Netanyahu: Death of Ilan Ramon's Son Is 'Terrible Tragedy'

'This is a painful and sad day,' says Defense Min.; Peres: What happened today was more than a tragedy.

Prime Minister Benjamin Netanyahu joined other national leaders who spoke of their shock and pain on Sunday at the death of Asaf Ramon, the son of the late Israeli astronaut Ilan Ramon, calling it a "terrible tragedy."

"Few are the moments when personal pain pierces the national heart with such force. Today, the whole nation is enveloped in endless sorrow for the death of Asaf, who fell from the heavens like his father, Ilan," said Netanyahu in a statement.

"This is a terrible tragedy for Rona [Asaf's mother] and all the Ramon family, and it is a terrible tragedy for the people of Israel."

Capt. Asaf Ramon was killed in a crash in the West Bank while flying an Israel Air Force F16-A. His father, Israel's first astronaut, was one of seven crew members killed when the U.S. space shuttle Columbia disintegrated upon re-entry on February 1, 2003.

"I was excited when Ilan, the youngest pilot who blew up the reactor of death in Iraq, took with himself to space a memento from the death camps in the Holocaust," added Netanyahu.

He was referring to the small pencil drawing titled "Moon Landscape" by Peter Ginz, a 14-year-old Jewish boy who was killed at Auschwitz, that Ilan Ramon carried with him into space.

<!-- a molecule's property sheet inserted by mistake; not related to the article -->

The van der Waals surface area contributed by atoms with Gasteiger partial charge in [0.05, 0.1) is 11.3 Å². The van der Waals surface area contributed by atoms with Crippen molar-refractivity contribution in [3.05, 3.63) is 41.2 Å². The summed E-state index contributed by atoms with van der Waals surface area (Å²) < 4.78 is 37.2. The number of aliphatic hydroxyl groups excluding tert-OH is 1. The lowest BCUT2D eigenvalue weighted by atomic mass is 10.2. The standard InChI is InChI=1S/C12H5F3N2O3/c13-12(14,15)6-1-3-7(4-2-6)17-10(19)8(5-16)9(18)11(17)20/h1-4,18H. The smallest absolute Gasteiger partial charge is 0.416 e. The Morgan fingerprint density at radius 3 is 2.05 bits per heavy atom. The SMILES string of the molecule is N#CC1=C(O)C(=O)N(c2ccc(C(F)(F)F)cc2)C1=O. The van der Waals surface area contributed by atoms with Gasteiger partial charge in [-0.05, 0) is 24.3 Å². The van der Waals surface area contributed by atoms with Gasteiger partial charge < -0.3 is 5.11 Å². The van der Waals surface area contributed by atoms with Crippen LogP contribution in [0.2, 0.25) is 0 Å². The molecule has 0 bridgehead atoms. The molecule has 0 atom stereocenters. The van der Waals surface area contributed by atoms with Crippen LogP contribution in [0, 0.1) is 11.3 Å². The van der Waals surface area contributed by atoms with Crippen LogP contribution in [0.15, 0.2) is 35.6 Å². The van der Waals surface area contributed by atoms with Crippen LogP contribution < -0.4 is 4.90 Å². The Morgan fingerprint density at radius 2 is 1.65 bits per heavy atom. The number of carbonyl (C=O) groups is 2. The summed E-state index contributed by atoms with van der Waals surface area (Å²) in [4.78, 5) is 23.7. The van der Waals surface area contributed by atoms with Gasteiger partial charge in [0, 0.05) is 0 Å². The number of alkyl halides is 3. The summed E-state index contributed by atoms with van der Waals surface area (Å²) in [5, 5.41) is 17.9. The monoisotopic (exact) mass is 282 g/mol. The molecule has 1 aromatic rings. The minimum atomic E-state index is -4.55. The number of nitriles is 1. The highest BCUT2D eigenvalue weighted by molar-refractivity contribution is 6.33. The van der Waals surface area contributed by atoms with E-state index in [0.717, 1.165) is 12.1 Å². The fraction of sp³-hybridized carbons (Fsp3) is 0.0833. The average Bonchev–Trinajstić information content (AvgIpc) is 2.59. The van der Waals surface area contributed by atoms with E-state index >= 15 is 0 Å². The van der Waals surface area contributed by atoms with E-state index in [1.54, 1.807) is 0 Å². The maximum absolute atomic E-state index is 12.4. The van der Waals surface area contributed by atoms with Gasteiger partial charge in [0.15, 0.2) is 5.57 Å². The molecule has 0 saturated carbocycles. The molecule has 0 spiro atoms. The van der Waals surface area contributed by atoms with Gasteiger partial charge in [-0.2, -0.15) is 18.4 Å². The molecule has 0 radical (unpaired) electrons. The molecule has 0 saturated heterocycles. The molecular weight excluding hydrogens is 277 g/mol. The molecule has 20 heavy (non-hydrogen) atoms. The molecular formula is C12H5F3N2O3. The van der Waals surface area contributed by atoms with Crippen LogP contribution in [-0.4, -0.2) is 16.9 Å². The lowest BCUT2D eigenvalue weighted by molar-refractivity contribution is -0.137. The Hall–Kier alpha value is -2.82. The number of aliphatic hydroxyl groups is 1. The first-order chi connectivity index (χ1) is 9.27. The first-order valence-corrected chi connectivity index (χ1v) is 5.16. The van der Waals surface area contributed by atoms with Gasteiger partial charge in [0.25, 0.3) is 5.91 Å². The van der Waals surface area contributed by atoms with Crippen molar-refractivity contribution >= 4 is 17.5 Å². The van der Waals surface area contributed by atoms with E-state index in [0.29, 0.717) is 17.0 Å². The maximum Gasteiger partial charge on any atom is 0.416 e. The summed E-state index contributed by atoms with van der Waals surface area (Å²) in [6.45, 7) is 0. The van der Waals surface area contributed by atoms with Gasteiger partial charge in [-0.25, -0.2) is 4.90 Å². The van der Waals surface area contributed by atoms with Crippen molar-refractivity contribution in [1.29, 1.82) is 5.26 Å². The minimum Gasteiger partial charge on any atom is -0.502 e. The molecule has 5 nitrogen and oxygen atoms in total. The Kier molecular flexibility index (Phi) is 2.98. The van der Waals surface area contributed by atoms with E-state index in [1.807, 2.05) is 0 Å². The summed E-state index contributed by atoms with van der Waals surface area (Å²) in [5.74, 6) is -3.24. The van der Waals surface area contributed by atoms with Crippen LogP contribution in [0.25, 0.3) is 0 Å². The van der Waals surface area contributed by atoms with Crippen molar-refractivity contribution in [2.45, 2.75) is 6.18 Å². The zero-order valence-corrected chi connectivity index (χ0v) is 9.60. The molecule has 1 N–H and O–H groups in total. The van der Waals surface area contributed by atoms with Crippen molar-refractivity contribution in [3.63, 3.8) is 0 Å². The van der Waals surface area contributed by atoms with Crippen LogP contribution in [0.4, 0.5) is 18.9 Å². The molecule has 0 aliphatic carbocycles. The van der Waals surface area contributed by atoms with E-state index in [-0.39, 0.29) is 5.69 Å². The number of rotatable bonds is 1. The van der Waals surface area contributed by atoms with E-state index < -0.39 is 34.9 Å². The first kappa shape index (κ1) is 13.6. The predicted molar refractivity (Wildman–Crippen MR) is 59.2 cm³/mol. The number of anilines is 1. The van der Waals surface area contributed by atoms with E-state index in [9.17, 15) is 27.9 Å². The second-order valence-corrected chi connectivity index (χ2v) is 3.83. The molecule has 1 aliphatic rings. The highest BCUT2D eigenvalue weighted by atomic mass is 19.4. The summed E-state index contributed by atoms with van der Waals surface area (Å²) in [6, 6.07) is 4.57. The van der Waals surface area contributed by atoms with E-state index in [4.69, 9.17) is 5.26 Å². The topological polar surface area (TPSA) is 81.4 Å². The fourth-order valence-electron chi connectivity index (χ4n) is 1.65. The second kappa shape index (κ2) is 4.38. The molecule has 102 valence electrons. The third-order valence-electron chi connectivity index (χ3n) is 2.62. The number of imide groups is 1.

Earlier Sunday, Barak on Sunday described the pilot's death as "heartbreaking."

"This is a painful and sad day," said Barak. "The heart is breaking, we are all with Rona and the siblings. Nonetheless, we will continue to strengthen ourselves, while also extending our hand and continuing in every way to make peace."

Peres: Asaf, his father are symbol of everything good in Israel

President Shimon Peres spoke of Asaf Ramon's death in similar terms to Barak's.

"What has befallen us today is more than a tragedy, it is a fracture," said the president in a statement.

"I knew both of them: Asaf was a fighter, [and] the son of a fighter; a dreamer among dreamers. They are a symbol of everything that is good in the Jewish state, they were the most exceptional of the exceptional."

The Israel Air Force commander, Maj. Gen. Ido Nehushtan, informed the family of their loss; they were later visited by former IAF commanders and senior Israel Defense Forces officers, including the chief of staff, Lt. Gen. Gabi Ashkenazi.

The chief of staff later issued a statement expressing his sorrow.

"I received the bitter announcement of Captain Assaf Ramon's passing with teary eyes, as did the commanders and soldiers of the IDF, and the whole of Israel," he said.

"Only three months ago I stood with excitement, holding Rona on the ceremony grounds, while Asaf received his pilot's wings from Israel's president, Mr. Shimon Peres, as he excelled in the course."

Ashkenazi said this in reference to the IAF's grueling training course for pilots. In June, Asaf Ramon received a presidential honor and was given his pilot's wings by Peres.

The IDF chief added: "Captain Ramon walked the path of ethics, morals and drive for excellence that his father paved for him. The announcement couldn't be harder to receive. Our hearts are with Rona, this wonderful woman, and the entire family, embracing them with warmth and love."

"This is, unfortunately, a part of the price we pay for living in this beloved country."

Meanwhile, family and friends flocked to the Ramon family home to pay their condolences.

The young pilot's friends found it difficult to speak about him in the past tense.

"It's banal to say, 'What an amazing guy he was,' but it's really true," said Segal Sahar, who learned with Asaf Ramon. "He was simply a good person, he had everything but he was still modest. He had an innocence that not everyone has, a beautiful innocence."